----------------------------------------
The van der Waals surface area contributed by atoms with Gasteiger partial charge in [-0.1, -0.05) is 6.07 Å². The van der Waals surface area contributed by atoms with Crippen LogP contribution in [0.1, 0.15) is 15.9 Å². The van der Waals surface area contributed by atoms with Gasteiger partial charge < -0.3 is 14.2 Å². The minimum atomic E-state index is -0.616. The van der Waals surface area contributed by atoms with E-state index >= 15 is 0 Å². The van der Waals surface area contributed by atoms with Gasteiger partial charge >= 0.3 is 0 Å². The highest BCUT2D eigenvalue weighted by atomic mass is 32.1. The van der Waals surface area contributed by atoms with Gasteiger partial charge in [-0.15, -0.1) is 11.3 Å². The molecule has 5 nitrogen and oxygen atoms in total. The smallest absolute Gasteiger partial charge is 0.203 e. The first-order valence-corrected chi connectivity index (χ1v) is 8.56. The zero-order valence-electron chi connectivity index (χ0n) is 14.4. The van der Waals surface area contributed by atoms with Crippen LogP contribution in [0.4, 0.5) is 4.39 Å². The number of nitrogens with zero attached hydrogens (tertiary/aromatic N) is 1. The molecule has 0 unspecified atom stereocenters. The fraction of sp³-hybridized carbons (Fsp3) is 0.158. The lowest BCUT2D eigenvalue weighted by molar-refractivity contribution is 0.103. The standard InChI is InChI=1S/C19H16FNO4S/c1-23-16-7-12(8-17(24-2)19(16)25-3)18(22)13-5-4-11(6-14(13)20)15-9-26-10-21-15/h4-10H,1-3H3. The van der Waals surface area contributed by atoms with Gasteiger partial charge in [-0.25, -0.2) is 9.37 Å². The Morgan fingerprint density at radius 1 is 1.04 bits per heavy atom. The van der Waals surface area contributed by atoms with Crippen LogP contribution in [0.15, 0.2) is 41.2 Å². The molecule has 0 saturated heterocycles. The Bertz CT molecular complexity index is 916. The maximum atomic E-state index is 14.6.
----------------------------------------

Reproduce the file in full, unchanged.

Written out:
The van der Waals surface area contributed by atoms with Gasteiger partial charge in [-0.1, -0.05) is 6.07 Å². The van der Waals surface area contributed by atoms with Crippen LogP contribution in [0.1, 0.15) is 15.9 Å². The van der Waals surface area contributed by atoms with Gasteiger partial charge < -0.3 is 14.2 Å². The minimum atomic E-state index is -0.616. The van der Waals surface area contributed by atoms with E-state index >= 15 is 0 Å². The van der Waals surface area contributed by atoms with Gasteiger partial charge >= 0.3 is 0 Å². The highest BCUT2D eigenvalue weighted by atomic mass is 32.1. The van der Waals surface area contributed by atoms with Gasteiger partial charge in [-0.15, -0.1) is 11.3 Å². The molecule has 5 nitrogen and oxygen atoms in total. The smallest absolute Gasteiger partial charge is 0.203 e. The first-order valence-corrected chi connectivity index (χ1v) is 8.56. The zero-order valence-electron chi connectivity index (χ0n) is 14.4. The van der Waals surface area contributed by atoms with Crippen LogP contribution in [0.4, 0.5) is 4.39 Å². The number of nitrogens with zero attached hydrogens (tertiary/aromatic N) is 1. The molecule has 0 unspecified atom stereocenters. The fraction of sp³-hybridized carbons (Fsp3) is 0.158. The lowest BCUT2D eigenvalue weighted by molar-refractivity contribution is 0.103. The standard InChI is InChI=1S/C19H16FNO4S/c1-23-16-7-12(8-17(24-2)19(16)25-3)18(22)13-5-4-11(6-14(13)20)15-9-26-10-21-15/h4-10H,1-3H3. The van der Waals surface area contributed by atoms with Gasteiger partial charge in [-0.25, -0.2) is 9.37 Å². The Morgan fingerprint density at radius 1 is 1.04 bits per heavy atom. The van der Waals surface area contributed by atoms with Crippen LogP contribution in [0.15, 0.2) is 41.2 Å². The molecule has 0 saturated heterocycles. The Bertz CT molecular complexity index is 916. The maximum atomic E-state index is 14.6.